CSC 340
(DRAFT syllabus revision, 1 January 2015)
CSC 340 will focus on the design, implementation, application, and performance of numerical algorithms that are fundamental to scientific computation. Skills gained from this course will allow students to bring together concepts gained in their mathematics and computer science courses and apply them to real problems.
The course is scheduled to meet Monday, Wednesday, and Friday from 3:003:50 PM in TL 1052.
Robert J. Schilling and Sandra L. Harris, Applied
Numerical Methods for Engineers Using Matlab and C, Brooks/Cole Publishing
Company,
Since this is an algorithmsoriented course, the grading scheme will reflect a strong emphasis on implementing computer algorithms and applying them to various problems. Accordingly, grading for this course will be based upon performance on two intermediate examinations (60% = 30% + 30%), the final examination (40%). The examinations will demand implementation, validation, demonstration, and application algorithms taught during the course and for these, you are required to employ your own personal implementations of each of the algorithms and methods studied.
Notice that correct, personally programmed implementation is
a central component of this course, critical to validation, demonstration, and
application, and therefore, must be taken very seriously. You may NOT use the
library features of any programming language as a source for the analytical
results you submit. For example, many languages possess libraries for matrix
operations (e.g., NumPy) and you may use such built
in functions to verify your implementations; however, you are required to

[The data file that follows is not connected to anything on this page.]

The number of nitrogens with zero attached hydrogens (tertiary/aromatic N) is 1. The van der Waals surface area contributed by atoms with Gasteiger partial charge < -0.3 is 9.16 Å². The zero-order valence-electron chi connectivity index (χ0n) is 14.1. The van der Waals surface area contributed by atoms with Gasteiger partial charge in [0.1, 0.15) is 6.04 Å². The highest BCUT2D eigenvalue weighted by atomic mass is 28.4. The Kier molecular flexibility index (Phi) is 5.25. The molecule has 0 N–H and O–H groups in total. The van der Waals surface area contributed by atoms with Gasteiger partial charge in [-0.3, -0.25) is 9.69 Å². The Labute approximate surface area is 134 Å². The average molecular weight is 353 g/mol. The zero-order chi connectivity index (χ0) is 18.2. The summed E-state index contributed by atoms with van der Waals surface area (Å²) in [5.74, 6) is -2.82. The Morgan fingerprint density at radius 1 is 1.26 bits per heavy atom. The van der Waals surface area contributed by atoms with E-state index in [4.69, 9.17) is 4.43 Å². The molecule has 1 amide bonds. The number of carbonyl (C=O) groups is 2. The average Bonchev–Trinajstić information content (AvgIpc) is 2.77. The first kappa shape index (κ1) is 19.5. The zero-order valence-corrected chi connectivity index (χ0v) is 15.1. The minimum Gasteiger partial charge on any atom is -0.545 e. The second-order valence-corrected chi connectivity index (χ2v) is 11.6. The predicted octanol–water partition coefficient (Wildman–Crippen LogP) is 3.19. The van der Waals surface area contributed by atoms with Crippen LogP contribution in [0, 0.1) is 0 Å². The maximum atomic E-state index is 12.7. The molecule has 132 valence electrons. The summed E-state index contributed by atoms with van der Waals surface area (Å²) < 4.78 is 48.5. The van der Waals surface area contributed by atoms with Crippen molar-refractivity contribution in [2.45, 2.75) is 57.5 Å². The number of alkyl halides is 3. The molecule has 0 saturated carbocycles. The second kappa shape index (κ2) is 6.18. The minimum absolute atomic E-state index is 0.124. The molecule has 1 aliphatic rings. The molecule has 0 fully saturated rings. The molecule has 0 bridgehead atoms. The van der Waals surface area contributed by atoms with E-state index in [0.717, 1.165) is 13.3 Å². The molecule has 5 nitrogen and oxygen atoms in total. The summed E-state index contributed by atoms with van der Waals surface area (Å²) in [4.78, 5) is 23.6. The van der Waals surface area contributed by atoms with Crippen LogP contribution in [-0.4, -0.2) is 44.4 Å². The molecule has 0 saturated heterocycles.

implement all specified algorithms yourself and for test purposes in CSC 340, NumPy is specifically prohibited, except to
verify your personal implementations of various algorithms.
Incomplete grades
are given only very rarely and only when the student is

otherwise passing the course,

able to complete the work of the course entirely
on his/her own, and

prevented from completing
the course by verified unforeseen circumstances beyond the control of the
student.
The instructor MUST be able to certify all three of these factors to the chair before assigning a grade of "I".
Gene A. Tagliarini, PhD
Professor of Computer Science
CIS 2038
9627572
TR, 1:303:30 PM
MWF, 2:00 – 2:50 PM
Other office hours are readily available by appointment.
tagliarinig@uncw.edu
Regular attendance and vigorous participation in class are expected but not required. However, if you desire the "benefit of the doubt" in any matter related to your grade in the class, you will routinely be present, ask relevant questions, and cooperate with the instructor as well as the course objectives. Each student is individually and personally responsible for all material covered during each class meeting.
If you have a
disability and need reasonable accommodation in this course, you should inform
the instructor of this fact in writing within the first week of class or as
soon as possible. If you have not
already done so, you must register with the Office of Disability Services in
Westside Hall (ext. 3746) and obtain a copy of your Accommodation Letter. You should then meet with your instructor to
make mutually agreeable arrangements based on the recommendations of the
Accommodation Letter.
Course Student
Learning Outcomes and Course Assessment Plan 
Assessment
Instruments 

Course Student
Learning Outcomes 
Test 1 
Test 2 
Final Exam 

1 
Students develop knowledge of computer data
representation and its relationship to computational error and error
propagation. 
X 

2 
Students develop knowledge of vector and matrix
operations (e.g., addition, subtraction, transpose, multiplication,
inverse). 
X 

3 
Students learn how to find and use eigenvectors
and eigenvalues and students implement
programs to find these 
X 

4 
Students implement and learn to use signal processing algorithms. 
X 

5 
Students implement and learn to use programs to
fit data using both linear and nonlinear functions. 
X 

6 
Students develop a knowledge of algorithm and
implementation alternatives that enables them to choose appropriately. 
X 

7 
Students develop skills in writing
technical reports that describe findings that arise from application of
software that they develop. 
X